The journey ended here for the adventurers to rest and recover before the next leg of the journey, even further north.
NB: Photos are for visual stimulation only and are in no way related to the feast.
HUNGRY FOR MORE?
In MasterChef Australia (I’m not a fan of the British version) risotto is known as the “death dish”. The judges groan whenever a contestant confesses that he/she will be serving it. And quite rightly so, as the results are invariably sludgy, glutinous, crunchy, solid, watery, bland, or resembling something a woman in Ancient Rome might have used as a face pack.
It is often also the go-to dish for restaurants under pressure to include a vegetarian dish in their repertoire, and this is often disappointing, too, for two reasons:
1.) All too often it becomes a stodgy double cream and rice porridge. In a traditional risotto recipe there is no cream – the creaminess is achieved through breaking down the starch by stirring the grains with a good quality stock. And no, this isn’t difficult at all. Don’t believe the hype surrounding the pitfalls; it is really a very simple dish to perfect.
2.) In some unwritten chef rulebook there exists the heinous concept that risotto can only be married to butternut squash or mushrooms. It’s not that I dislike either of these, but that I’m just crying out for some more original combination.
Risotto doesn’t have to be made with rice either. I use spelt (or farro) instead for numerous reasons: it has a lower GI, has a nuttier flavour, and has a more interesting texture. It’s also a hundred times easier to cook well. Obviously, it isn’t strictly ‘risotto’, but the idea is similar.
1 tbsp olive oil
1 tbsp butter (15g)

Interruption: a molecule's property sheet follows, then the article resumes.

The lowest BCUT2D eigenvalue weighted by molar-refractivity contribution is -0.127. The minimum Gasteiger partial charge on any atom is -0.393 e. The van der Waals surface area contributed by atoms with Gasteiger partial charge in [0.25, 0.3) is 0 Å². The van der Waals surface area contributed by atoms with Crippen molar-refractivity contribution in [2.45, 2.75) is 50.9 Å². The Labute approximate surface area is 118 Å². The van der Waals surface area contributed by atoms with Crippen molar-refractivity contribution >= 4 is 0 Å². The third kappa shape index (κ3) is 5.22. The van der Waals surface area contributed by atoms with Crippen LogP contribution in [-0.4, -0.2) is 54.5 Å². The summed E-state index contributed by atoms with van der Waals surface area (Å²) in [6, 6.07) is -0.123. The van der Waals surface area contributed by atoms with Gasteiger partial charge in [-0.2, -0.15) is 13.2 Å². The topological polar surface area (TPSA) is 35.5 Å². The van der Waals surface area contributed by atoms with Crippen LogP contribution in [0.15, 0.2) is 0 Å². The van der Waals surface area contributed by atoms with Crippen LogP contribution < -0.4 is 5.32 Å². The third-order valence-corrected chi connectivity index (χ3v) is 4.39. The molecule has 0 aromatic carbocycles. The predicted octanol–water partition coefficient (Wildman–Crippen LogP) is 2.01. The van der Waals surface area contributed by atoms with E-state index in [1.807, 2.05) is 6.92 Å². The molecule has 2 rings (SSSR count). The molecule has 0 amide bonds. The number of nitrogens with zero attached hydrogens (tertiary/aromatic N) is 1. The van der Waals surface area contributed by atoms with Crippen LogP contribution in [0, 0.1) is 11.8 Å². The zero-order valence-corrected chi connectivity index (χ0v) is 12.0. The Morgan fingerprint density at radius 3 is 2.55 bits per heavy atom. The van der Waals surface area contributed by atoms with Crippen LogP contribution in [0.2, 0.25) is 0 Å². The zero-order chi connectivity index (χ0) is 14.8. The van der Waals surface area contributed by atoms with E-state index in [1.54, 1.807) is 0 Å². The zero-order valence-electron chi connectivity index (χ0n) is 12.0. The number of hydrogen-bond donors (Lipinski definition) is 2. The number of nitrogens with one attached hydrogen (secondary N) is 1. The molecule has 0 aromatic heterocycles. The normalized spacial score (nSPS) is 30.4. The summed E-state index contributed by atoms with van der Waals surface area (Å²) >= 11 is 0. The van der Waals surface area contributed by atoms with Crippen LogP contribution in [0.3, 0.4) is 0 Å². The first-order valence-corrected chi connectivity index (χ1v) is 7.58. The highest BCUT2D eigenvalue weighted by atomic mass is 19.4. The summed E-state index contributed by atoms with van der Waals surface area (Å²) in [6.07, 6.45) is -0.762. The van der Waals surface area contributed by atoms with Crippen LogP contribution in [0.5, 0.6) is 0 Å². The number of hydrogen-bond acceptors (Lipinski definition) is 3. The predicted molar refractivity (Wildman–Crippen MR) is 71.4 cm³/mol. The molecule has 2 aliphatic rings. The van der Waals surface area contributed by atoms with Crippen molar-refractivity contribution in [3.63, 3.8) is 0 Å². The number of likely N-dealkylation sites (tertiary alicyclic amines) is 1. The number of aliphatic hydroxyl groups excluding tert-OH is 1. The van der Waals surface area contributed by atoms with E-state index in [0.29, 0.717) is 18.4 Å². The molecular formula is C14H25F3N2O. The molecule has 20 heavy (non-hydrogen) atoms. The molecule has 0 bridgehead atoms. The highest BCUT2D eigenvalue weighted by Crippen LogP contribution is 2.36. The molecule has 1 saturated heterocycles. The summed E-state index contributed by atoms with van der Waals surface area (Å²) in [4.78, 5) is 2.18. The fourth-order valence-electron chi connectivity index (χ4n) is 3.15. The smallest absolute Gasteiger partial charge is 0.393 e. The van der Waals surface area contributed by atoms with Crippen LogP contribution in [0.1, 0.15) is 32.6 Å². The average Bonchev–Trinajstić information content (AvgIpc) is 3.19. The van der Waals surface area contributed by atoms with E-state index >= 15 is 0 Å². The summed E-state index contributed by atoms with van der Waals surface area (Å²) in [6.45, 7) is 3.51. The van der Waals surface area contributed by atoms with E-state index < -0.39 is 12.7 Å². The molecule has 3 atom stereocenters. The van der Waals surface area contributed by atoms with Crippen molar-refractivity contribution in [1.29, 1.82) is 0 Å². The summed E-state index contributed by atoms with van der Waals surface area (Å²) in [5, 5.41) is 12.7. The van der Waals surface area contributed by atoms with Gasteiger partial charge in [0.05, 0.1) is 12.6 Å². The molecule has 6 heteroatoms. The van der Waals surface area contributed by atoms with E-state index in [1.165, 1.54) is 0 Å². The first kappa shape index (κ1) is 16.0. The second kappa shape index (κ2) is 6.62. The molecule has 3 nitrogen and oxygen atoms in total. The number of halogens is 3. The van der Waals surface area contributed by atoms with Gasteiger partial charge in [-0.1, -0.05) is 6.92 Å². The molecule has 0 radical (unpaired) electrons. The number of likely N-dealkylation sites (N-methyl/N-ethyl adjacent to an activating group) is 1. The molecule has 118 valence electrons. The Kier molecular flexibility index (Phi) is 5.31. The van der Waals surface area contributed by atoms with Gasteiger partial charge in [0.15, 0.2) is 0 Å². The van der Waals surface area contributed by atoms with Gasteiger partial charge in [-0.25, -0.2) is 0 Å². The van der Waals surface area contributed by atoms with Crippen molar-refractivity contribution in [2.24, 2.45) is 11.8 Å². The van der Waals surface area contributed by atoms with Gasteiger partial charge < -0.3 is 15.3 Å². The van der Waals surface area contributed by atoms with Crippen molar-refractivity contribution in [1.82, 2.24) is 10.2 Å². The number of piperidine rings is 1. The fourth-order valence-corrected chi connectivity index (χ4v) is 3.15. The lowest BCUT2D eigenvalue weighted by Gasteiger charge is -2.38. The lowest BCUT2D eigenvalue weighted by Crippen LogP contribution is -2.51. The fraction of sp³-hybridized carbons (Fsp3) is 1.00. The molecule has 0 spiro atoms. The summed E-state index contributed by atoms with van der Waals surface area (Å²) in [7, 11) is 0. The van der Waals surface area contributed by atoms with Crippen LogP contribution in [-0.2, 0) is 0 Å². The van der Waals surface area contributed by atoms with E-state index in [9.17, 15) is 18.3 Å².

2 medium onions, finely chopped
25g (about 8 cloves) garlic, crushed
2 tbsp sundried tomato paste
2 tsp sugar
2 tsp balsamic vinegar
1 tsp thyme (fresh or dried)
½ tsp chilli flakes
Grated zest of ½ lemon
¾ tsp smoked paprika
250g pearled spelt (or farro)
750ml boiling water
3 tsp vegetable stock
80g toasted pine nuts
1 tsp lemon juice
Handful of coriander, to serve
- In a large pot, melt together the butter and oil. Add in the finely chopped onions and garlic, and cook over medium/high heat until the onions are soft and translucent.
- Stir in the sundried tomato paste, sugar, balsamic vinegar, thyme, chilli flakes, lemon zest, smoked paprika and a pinch of salt. Cook ingredients together for a couple of minutes.
- In a bowl, dissolve the stock in the boiling water, then pour roughly 250ml of this, together with the passata and spelt into the pot, and stir together on a medium heat.
- Stir every now then to prevent the spelt from sticking, and add the rest of the water, a ladleful at a time, at roughly 10 minute intervals.
- After 40-50 minutes, remove from the heat, stir in toasted pine nuts and lemon juice and season according to taste. The spelt grains should be soft all the way through with no chalkiness, and with some texture remaining. Most of the water should have been absorbed or evaporated so the consistency is thicker than that of a soup, without being solid, and not thin enough to pour.
- To serve, crumble the feta over the top and scatter with coriander.